String firstName
    String lastName
    String name
    String email
    String bio
    LocalDate birthday

    static hasMany = [talks: Talk]

    static graphql = GraphQLMapping.build {

        property 'lastName', order: 1 (1)
        property 'firstName', order: 2
        property 'email', order: 3

        exclude 'birthday' (2)

        property 'name', deprecationReason: 'To be removed August 1st, 2018' (3)

        property('bio') { (4)
            order 4
            dataFetcher { Speaker speaker ->
                speaker.bio ?: "No biography provided"
            }
        }

        add('age', Integer) { (5)
            dataFetcher { Speaker speaker ->
                Period.between(speaker.birthday, LocalDate.now()).years
            }
            input false
        }
    }

    static constraints = {
        email nullable: true, email: true
        bio nullable: true
    }

    static mapping = {
        bio type: 'text'
        name formula: 'concat(FIRST_NAME,\' \',LAST_NAME)'
        talks sort: 'id'
    }

}
1 Set property ordering
2 Exclude property from the schema
3 Deprecate a property (can also be set to deprecated: true)
4 Custom data fetcher, for providing custom logic when retrieving the property
5 Adding a (non persistent) property to the GraphQL schema
You can learn all the available features of the GORM GraphQL plugin from the plugin documentation.

4 Playing with the GraphQL browser

The GORM GraphQL plugin provides an interactive GraphQL browser (GraphiQL) which makes it easy to explore the GraphQL schema. The browser is available when the Grails app is running, at the URL /graphql/browser. The browser features include autocompletion based on your schema, making it easy to explore the available types of queries and mutations (GraphQL terminology for requests that create/update/delete data from the schema).

Start up the app with either grails run-app or ./gradlew bootRun, and browse to http://localhost:8080/graphql/browser.

You can now run queries against your new GraphQL schema, as well as mutations. Here’s a few queries and mutations to get your started - refer to the GORM GraphQL plugin documentation and the GraphQL project website to learn more about the syntax and features of GraphQL.

Queries

//List speaker ids
query {
  speakerList(max: 10) {
    id
  }
}
//Return total speakers
query {
	speakerCount
}
//Retrieve speaker details by id
query {
  speaker(id: 1) {
    firstName
    lastName
    bio
  }
}
//Return list of talks with speaker details embedded
query {
	talkList(max:10) {
    title
    speaker {
      firstName
      lastName
    }
  }
}

Mutations

//Update speaker by id, return any error messages (if any)
mutation {
  speakerUpdate(id: 1, speaker: {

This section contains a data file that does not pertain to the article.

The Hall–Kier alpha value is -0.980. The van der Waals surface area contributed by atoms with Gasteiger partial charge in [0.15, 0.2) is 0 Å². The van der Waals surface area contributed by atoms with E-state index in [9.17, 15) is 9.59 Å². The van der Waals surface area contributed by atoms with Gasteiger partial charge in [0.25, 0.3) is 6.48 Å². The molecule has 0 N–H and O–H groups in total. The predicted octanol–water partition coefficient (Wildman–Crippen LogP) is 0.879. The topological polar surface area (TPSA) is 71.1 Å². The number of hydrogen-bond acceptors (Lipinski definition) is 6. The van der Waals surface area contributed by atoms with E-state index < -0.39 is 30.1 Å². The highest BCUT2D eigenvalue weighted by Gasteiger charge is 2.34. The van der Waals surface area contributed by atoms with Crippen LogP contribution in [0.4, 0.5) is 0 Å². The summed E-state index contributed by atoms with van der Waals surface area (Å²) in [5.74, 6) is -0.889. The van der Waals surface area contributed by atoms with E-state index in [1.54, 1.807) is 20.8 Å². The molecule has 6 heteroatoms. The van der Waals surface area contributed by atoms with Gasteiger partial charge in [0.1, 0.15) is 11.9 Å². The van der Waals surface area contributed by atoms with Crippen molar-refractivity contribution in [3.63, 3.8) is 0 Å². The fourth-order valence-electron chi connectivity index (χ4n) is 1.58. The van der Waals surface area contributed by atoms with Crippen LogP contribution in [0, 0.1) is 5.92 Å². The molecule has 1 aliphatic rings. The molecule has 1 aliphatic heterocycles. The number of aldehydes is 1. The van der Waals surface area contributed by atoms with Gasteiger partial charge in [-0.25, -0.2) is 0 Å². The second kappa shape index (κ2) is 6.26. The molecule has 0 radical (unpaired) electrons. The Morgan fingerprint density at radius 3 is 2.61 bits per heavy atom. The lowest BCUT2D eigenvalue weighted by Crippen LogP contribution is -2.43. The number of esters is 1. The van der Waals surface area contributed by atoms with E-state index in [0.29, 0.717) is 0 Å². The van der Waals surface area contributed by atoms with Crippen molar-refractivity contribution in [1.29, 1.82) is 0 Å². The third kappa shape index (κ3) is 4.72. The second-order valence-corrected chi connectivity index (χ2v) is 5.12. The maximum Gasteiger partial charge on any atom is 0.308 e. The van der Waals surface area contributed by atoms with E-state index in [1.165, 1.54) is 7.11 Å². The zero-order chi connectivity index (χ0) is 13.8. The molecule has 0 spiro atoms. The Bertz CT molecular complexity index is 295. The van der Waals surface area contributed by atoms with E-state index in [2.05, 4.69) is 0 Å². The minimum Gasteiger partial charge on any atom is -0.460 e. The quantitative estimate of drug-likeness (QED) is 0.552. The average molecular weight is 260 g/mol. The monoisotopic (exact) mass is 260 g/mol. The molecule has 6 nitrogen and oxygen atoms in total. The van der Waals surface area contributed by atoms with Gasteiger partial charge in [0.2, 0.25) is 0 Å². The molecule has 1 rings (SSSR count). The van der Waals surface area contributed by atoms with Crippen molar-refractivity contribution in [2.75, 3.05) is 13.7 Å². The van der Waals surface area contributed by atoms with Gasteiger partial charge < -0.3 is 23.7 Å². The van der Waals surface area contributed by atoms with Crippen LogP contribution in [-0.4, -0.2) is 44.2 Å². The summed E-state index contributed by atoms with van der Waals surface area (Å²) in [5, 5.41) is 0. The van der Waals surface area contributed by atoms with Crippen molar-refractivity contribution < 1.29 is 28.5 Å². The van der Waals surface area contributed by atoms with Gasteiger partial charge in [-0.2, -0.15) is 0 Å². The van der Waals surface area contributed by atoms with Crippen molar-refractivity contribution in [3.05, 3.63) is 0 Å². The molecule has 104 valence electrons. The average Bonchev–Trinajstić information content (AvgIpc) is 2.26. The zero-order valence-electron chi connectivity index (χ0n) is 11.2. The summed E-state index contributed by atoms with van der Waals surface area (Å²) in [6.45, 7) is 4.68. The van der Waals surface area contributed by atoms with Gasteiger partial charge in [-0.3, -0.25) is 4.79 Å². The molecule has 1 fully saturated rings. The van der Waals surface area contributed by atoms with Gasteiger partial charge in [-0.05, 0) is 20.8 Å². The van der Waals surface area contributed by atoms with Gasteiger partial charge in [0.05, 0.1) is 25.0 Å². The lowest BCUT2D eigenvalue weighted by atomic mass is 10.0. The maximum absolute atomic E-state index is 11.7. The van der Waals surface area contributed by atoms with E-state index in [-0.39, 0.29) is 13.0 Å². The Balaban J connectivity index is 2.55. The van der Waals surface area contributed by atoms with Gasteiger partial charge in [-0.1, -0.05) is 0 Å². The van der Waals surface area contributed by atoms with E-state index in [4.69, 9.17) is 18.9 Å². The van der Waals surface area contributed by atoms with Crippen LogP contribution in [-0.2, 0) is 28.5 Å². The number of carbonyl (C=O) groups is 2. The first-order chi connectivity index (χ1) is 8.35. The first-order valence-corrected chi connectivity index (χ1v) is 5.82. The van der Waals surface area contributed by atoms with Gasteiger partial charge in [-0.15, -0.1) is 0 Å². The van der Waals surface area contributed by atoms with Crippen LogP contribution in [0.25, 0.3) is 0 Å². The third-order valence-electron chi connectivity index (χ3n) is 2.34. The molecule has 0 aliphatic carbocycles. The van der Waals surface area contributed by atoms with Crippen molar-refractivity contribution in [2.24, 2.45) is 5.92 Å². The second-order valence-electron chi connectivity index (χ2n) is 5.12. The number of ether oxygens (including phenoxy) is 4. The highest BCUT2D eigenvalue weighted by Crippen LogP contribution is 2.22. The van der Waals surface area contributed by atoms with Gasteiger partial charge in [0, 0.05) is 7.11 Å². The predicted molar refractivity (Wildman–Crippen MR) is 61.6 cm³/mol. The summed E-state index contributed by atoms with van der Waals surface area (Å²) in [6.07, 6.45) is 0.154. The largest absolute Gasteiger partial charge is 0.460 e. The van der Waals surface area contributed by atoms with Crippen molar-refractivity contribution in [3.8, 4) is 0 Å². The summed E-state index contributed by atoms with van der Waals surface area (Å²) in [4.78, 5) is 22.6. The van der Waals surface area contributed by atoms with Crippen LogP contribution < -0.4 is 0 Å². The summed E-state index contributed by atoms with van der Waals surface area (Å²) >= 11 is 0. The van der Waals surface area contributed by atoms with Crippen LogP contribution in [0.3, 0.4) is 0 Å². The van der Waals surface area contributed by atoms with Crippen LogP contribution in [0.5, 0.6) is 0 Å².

bio: "Updated bio!"
  }) {
    id
    bio
    errors {
      field
      message
    }
  }
}'
//Create speaker - this mutation will return an error due to missing property
mutation {
  speakerCreate(speaker: {
    firstName: "James"
    lastName: "Kleeh"
  }) {
    id
    firstName
    lastName
    errors {
      field
      message
    }
  }
}
//Delete speaker by id
mutation {
  speakerDelete(id: 2) {
    error
  }
}

5 Install and Configure Apollo

Now that you have a GraphQL schema, it is time to replace the existing RESTful integration in the React app using GraphQL. Of course we could compose GraphQL queries manually, however in most cases you will be better served by using a library to abstract away the details of making these requests. One option is the Relay framework, which is developed by Facebook (the creators of React). Another popular library is Apollo, which offers bindings for numerous JavaScript frameworks, including Angular and React. This guide will be using Apollo in the following steps.

Install the necessary packages using either npm or yarn:

~ npm install apollo-client-preset react-apollo graphql-tag graphql --save

The first requirement to use Apollo is to configure a provider, which will encapsulate the details needed to actual make requests to the GraphQL schema. Edit the file src/main/webapp/index.js as shown below:

src/main/webapp/index.js
import React from 'react';
import ReactDOM from 'react-dom';
import App from './App';
import './css/App.css';
import './css/grails.css';
import './css/main.css';
import {ApolloProvider} from 'react-apollo';
import {ApolloClient} from 'apollo-client';
import {HttpLink} from 'apollo-link-http';
import {InMemoryCache} from 'apollo-cache-inmemory';

const client = new ApolloClient({ (1)
  link: new HttpLink(), (2)
  cache: new InMemoryCache()
});


ReactDOM.render( (3)
  <ApolloProvider client={client}>
    <App/>